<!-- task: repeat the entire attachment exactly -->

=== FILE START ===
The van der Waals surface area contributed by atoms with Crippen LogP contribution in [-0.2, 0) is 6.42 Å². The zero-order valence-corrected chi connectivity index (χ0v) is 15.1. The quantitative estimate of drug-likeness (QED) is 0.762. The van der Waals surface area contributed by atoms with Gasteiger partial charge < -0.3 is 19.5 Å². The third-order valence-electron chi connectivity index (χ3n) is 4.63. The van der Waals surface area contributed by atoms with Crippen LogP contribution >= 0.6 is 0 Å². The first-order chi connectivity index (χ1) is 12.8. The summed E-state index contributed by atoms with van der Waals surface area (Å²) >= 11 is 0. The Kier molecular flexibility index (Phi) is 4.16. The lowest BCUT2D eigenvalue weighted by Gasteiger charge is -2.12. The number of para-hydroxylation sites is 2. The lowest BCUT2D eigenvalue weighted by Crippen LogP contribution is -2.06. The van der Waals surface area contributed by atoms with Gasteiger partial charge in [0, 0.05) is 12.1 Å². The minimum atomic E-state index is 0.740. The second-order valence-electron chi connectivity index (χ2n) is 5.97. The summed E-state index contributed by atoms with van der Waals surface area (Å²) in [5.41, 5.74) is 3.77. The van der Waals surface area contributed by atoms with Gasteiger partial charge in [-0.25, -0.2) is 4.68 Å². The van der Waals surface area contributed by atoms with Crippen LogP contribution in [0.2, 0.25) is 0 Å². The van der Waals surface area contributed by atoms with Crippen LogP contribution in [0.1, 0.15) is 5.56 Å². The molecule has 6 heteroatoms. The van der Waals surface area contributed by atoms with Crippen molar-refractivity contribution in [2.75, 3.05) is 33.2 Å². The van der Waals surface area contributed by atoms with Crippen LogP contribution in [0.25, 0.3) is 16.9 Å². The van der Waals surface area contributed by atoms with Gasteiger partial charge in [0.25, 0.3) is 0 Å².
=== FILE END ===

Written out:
The van der Waals surface area contributed by atoms with Crippen LogP contribution in [-0.2, 0) is 6.42 Å². The zero-order valence-corrected chi connectivity index (χ0v) is 15.1. The quantitative estimate of drug-likeness (QED) is 0.762. The van der Waals surface area contributed by atoms with Gasteiger partial charge < -0.3 is 19.5 Å². The third-order valence-electron chi connectivity index (χ3n) is 4.63. The van der Waals surface area contributed by atoms with Crippen LogP contribution >= 0.6 is 0 Å². The first-order chi connectivity index (χ1) is 12.8. The summed E-state index contributed by atoms with van der Waals surface area (Å²) >= 11 is 0. The Kier molecular flexibility index (Phi) is 4.16. The lowest BCUT2D eigenvalue weighted by Gasteiger charge is -2.12. The number of para-hydroxylation sites is 2. The lowest BCUT2D eigenvalue weighted by Crippen LogP contribution is -2.06. The van der Waals surface area contributed by atoms with Gasteiger partial charge in [0, 0.05) is 12.1 Å². The minimum atomic E-state index is 0.740. The second-order valence-electron chi connectivity index (χ2n) is 5.97. The summed E-state index contributed by atoms with van der Waals surface area (Å²) in [5.41, 5.74) is 3.77. The van der Waals surface area contributed by atoms with Gasteiger partial charge in [-0.25, -0.2) is 4.68 Å². The van der Waals surface area contributed by atoms with Crippen LogP contribution in [0.2, 0.25) is 0 Å². The van der Waals surface area contributed by atoms with Crippen LogP contribution in [0.1, 0.15) is 5.56 Å². The molecule has 6 heteroatoms. The van der Waals surface area contributed by atoms with Crippen molar-refractivity contribution in [2.75, 3.05) is 33.2 Å². The van der Waals surface area contributed by atoms with Crippen LogP contribution in [0.25, 0.3) is 16.9 Å². The van der Waals surface area contributed by atoms with Gasteiger partial charge in [0.25, 0.3) is 0 Å².